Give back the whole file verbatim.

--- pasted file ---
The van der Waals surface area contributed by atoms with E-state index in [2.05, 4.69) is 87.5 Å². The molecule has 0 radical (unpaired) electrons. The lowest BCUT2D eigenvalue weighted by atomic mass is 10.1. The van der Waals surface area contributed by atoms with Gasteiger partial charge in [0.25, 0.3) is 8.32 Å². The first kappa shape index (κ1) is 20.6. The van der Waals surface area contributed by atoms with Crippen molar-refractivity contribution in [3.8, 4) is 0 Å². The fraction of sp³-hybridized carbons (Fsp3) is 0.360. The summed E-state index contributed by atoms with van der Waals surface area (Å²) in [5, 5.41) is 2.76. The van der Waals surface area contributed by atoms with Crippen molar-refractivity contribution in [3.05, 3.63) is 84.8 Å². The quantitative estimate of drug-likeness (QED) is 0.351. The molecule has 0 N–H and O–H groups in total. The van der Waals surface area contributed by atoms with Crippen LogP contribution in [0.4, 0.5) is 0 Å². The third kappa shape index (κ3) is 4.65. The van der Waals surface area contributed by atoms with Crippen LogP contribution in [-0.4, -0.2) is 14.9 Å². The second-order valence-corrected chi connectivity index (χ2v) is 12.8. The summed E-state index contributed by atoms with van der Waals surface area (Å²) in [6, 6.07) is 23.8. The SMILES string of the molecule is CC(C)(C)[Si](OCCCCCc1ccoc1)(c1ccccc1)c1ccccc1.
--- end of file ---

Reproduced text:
The van der Waals surface area contributed by atoms with E-state index in [2.05, 4.69) is 87.5 Å². The molecule has 0 radical (unpaired) electrons. The lowest BCUT2D eigenvalue weighted by atomic mass is 10.1. The van der Waals surface area contributed by atoms with Gasteiger partial charge in [0.25, 0.3) is 8.32 Å². The first kappa shape index (κ1) is 20.6. The van der Waals surface area contributed by atoms with Crippen molar-refractivity contribution in [3.8, 4) is 0 Å². The fraction of sp³-hybridized carbons (Fsp3) is 0.360. The summed E-state index contributed by atoms with van der Waals surface area (Å²) in [5, 5.41) is 2.76. The van der Waals surface area contributed by atoms with Crippen molar-refractivity contribution in [3.05, 3.63) is 84.8 Å². The quantitative estimate of drug-likeness (QED) is 0.351. The molecule has 0 N–H and O–H groups in total. The van der Waals surface area contributed by atoms with Crippen LogP contribution in [0.4, 0.5) is 0 Å². The third kappa shape index (κ3) is 4.65. The van der Waals surface area contributed by atoms with Crippen LogP contribution in [-0.4, -0.2) is 14.9 Å². The second-order valence-corrected chi connectivity index (χ2v) is 12.8. The summed E-state index contributed by atoms with van der Waals surface area (Å²) in [6, 6.07) is 23.8. The SMILES string of the molecule is CC(C)(C)[Si](OCCCCCc1ccoc1)(c1ccccc1)c1ccccc1.